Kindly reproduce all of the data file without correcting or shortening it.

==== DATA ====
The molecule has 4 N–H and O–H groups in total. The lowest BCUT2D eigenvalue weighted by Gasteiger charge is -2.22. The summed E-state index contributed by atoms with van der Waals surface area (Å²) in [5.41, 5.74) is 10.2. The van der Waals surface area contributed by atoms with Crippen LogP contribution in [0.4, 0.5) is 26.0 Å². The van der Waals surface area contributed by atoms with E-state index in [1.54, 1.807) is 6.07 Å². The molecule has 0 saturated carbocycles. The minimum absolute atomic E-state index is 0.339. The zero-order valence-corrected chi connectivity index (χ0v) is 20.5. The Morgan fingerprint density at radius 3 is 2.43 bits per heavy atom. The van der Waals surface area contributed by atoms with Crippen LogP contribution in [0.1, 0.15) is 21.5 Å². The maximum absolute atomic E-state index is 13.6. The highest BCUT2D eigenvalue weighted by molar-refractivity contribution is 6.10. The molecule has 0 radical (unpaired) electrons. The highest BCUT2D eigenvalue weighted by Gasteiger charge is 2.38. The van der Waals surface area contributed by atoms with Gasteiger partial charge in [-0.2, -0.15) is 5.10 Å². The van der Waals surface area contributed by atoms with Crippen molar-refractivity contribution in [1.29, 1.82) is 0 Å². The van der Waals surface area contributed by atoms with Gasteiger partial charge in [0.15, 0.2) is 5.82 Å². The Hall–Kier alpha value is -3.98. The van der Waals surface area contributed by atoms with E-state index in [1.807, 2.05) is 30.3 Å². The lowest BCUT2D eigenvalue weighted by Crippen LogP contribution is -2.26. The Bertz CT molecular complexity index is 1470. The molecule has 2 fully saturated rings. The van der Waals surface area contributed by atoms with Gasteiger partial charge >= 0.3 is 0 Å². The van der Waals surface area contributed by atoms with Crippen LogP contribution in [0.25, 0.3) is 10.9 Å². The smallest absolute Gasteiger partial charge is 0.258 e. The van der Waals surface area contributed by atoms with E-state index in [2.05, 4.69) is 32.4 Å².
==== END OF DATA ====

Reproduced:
The molecule has 4 N–H and O–H groups in total. The lowest BCUT2D eigenvalue weighted by Gasteiger charge is -2.22. The summed E-state index contributed by atoms with van der Waals surface area (Å²) in [5.41, 5.74) is 10.2. The van der Waals surface area contributed by atoms with Crippen LogP contribution in [0.4, 0.5) is 26.0 Å². The van der Waals surface area contributed by atoms with E-state index in [1.54, 1.807) is 6.07 Å². The molecule has 0 saturated carbocycles. The minimum absolute atomic E-state index is 0.339. The zero-order valence-corrected chi connectivity index (χ0v) is 20.5. The Morgan fingerprint density at radius 3 is 2.43 bits per heavy atom. The van der Waals surface area contributed by atoms with Crippen LogP contribution in [0.1, 0.15) is 21.5 Å². The maximum absolute atomic E-state index is 13.6. The highest BCUT2D eigenvalue weighted by molar-refractivity contribution is 6.10. The molecule has 0 radical (unpaired) electrons. The highest BCUT2D eigenvalue weighted by Gasteiger charge is 2.38. The van der Waals surface area contributed by atoms with Gasteiger partial charge in [-0.2, -0.15) is 5.10 Å². The van der Waals surface area contributed by atoms with Crippen molar-refractivity contribution in [1.29, 1.82) is 0 Å². The van der Waals surface area contributed by atoms with Gasteiger partial charge in [0.15, 0.2) is 5.82 Å². The Hall–Kier alpha value is -3.98. The van der Waals surface area contributed by atoms with E-state index in [1.807, 2.05) is 30.3 Å². The lowest BCUT2D eigenvalue weighted by Crippen LogP contribution is -2.26. The Bertz CT molecular complexity index is 1470. The molecule has 2 fully saturated rings. The van der Waals surface area contributed by atoms with Gasteiger partial charge >= 0.3 is 0 Å². The van der Waals surface area contributed by atoms with Crippen LogP contribution in [0.25, 0.3) is 10.9 Å². The smallest absolute Gasteiger partial charge is 0.258 e. The van der Waals surface area contributed by atoms with E-state index in [2.05, 4.69) is 32.4 Å².